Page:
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Sorrell: Google Going From 'Frenemy' To 'Froe'; WPP CEO Grills GOOG, YHOO, MSFT At Cannes

This story was written by David Kaplan.
Perhaps the title of the Cannes International Advertising Festival panel"From Metrics to Brand: Online's Next Challenge"-- was deliberately bland. But the chance to see the outspoken WPP Group's CEO Sir Martin Sorrell moderate a panel with Hillary Schneider, EVP of Yahoo's (NSDQ: YHOO) global partner solutions division, Kevin Johnson, president of Microsoft's (NSDQ: MSFT) platforms and services division and Henrique de Castro, managing director of European sales at Google (NSDQ: GOOG), must have felt like a trashy talk show with the parties of a bitter love triangle. Adweek recorded the play-by-play, with Sorrell taking aim at Google on a number of fronts. Microsoft's Johnson appeared happy to back him upnot hard to imagine given it's only been a week since Google and Yahoo solidified their search ad pact as Microsoft's bid for the latter company finally collapsed.

-- Frenemy to 'froe'?: The perception that Google has deeply encroached upon ad agency territory is what first led Sorrell to dub the search giant a "frenemy." Maybe he's gotten tired of that appellation. He's now saying the relationship between the two are "froes." As he said in an interview with Reuters a few weeks ago, Sorrell pointed that out that he's spending $850 million with Google, so there is some need there on his and other agencies' part. But Sorrell and others are increasingly worried that Google is doing end-runs around the ad shops and going directly to clientsdespite repeated assurances from Google that this was not the case. Asked bluntly if Google is going back on its wordor if it's just a case of one hand not knowing what the other is doingDe Castro responded that, yes, the company has some deals with advertisers. But he added that Google prefers doing business with agencies. Doubtful that Sorrell was assuaged.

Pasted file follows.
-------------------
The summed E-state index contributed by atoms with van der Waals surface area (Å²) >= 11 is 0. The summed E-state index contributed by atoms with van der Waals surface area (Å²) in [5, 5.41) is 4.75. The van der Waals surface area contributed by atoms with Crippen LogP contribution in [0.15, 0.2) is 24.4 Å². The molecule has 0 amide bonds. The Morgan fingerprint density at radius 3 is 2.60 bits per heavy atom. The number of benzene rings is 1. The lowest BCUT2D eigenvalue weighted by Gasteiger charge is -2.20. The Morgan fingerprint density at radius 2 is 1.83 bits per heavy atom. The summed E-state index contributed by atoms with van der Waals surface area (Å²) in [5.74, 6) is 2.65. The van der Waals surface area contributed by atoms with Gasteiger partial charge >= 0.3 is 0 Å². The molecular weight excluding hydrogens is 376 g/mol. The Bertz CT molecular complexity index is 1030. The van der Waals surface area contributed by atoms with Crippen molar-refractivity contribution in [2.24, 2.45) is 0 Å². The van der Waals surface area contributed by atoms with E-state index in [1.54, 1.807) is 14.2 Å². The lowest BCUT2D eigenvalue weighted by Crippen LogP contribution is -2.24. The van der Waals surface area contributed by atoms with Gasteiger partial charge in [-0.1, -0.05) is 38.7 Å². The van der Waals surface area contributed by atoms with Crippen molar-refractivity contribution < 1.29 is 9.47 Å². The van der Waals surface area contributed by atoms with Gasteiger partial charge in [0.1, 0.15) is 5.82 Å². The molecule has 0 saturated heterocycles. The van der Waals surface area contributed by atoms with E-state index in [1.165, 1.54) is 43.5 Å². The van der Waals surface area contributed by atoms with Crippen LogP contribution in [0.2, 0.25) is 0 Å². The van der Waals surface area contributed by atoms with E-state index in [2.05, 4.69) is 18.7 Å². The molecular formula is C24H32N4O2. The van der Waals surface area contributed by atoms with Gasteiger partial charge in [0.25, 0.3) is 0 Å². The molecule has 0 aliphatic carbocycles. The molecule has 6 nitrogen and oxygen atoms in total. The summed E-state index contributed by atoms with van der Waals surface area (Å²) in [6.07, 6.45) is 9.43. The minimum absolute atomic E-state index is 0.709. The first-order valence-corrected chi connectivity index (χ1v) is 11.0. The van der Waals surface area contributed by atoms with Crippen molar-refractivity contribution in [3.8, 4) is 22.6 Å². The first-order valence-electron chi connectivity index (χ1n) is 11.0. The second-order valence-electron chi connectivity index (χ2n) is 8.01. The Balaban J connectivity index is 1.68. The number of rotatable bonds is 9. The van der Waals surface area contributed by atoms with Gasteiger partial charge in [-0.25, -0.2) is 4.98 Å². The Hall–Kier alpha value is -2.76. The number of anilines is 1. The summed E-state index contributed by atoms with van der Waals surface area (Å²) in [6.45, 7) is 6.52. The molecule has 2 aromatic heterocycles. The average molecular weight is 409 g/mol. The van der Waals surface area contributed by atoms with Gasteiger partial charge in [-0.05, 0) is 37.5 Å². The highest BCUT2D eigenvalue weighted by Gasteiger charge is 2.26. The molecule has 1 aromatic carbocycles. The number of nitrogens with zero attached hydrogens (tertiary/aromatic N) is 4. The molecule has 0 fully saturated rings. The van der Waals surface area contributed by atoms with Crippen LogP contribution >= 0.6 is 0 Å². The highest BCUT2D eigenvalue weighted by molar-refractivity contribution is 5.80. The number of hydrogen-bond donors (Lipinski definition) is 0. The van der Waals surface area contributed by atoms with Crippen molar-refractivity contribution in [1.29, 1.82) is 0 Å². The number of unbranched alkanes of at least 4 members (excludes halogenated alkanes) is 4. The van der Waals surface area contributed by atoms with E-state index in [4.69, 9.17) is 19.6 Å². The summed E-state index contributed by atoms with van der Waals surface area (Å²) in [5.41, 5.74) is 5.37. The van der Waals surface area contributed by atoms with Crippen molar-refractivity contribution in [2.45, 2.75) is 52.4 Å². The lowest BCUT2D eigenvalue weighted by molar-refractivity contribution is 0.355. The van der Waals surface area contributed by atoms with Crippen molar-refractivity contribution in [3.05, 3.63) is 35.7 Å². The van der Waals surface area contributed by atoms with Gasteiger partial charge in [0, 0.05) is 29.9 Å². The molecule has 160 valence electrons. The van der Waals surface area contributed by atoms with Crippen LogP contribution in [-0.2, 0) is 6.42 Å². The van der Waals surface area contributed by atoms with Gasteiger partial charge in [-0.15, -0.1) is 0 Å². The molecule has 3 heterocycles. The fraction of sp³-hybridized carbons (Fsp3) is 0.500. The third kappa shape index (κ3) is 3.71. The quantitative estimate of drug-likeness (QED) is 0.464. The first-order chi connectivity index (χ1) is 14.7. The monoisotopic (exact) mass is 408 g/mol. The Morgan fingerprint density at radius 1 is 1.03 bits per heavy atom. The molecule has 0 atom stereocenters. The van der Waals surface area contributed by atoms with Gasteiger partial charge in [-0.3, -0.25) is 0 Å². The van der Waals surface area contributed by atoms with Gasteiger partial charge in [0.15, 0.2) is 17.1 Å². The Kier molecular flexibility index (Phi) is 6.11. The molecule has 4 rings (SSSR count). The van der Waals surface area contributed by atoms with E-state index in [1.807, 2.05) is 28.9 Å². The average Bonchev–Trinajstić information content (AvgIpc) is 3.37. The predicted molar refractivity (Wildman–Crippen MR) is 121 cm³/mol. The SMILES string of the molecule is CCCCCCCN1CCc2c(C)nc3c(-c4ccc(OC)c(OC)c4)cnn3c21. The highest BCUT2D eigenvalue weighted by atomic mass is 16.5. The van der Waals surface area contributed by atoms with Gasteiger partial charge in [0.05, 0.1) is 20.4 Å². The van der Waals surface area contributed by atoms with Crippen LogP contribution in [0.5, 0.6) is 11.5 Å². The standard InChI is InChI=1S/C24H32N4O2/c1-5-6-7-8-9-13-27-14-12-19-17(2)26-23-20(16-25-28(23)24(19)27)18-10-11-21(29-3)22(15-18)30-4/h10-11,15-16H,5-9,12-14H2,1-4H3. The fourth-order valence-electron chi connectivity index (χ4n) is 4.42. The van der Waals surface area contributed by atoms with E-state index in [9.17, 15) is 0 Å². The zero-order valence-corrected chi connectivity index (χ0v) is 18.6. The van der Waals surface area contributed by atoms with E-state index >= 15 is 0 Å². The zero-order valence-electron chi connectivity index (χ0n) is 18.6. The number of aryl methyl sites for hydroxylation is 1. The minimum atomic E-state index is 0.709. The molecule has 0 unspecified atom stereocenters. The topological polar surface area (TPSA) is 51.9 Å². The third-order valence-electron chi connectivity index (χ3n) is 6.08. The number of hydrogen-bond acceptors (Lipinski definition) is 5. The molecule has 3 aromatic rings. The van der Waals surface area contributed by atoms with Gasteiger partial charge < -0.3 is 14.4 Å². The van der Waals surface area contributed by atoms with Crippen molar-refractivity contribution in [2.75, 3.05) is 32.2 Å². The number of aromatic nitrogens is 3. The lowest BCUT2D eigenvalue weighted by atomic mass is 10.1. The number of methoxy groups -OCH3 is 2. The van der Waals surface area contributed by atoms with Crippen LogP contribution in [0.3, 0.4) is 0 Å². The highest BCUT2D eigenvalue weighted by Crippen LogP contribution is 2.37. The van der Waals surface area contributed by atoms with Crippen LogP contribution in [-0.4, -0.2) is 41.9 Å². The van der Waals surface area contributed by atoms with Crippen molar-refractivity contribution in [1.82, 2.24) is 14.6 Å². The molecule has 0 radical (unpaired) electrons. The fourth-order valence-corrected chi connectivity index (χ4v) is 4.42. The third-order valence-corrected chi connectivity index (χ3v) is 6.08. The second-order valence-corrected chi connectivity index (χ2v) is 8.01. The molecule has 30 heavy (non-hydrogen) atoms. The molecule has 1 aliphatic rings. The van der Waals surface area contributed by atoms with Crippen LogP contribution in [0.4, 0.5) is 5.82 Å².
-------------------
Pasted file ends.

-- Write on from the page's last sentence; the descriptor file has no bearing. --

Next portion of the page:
-- GOOG + YHOO = Monopoly?: Sorrell lobbed a softball to Microsoft's Johnson, asking if the deal between Google and Yahoo could have a deleterious impact on the search market. Johnson: "We think the industry is better served if there are 'n' number of players and 'n' is greater than one." Yahoo's Schneider defended the arrangement, saying it would lead to a more open search marketplace. Also, she insisted that Yahoo was not surrendering and still considered itself an independent player in the market. 

By David Kaplan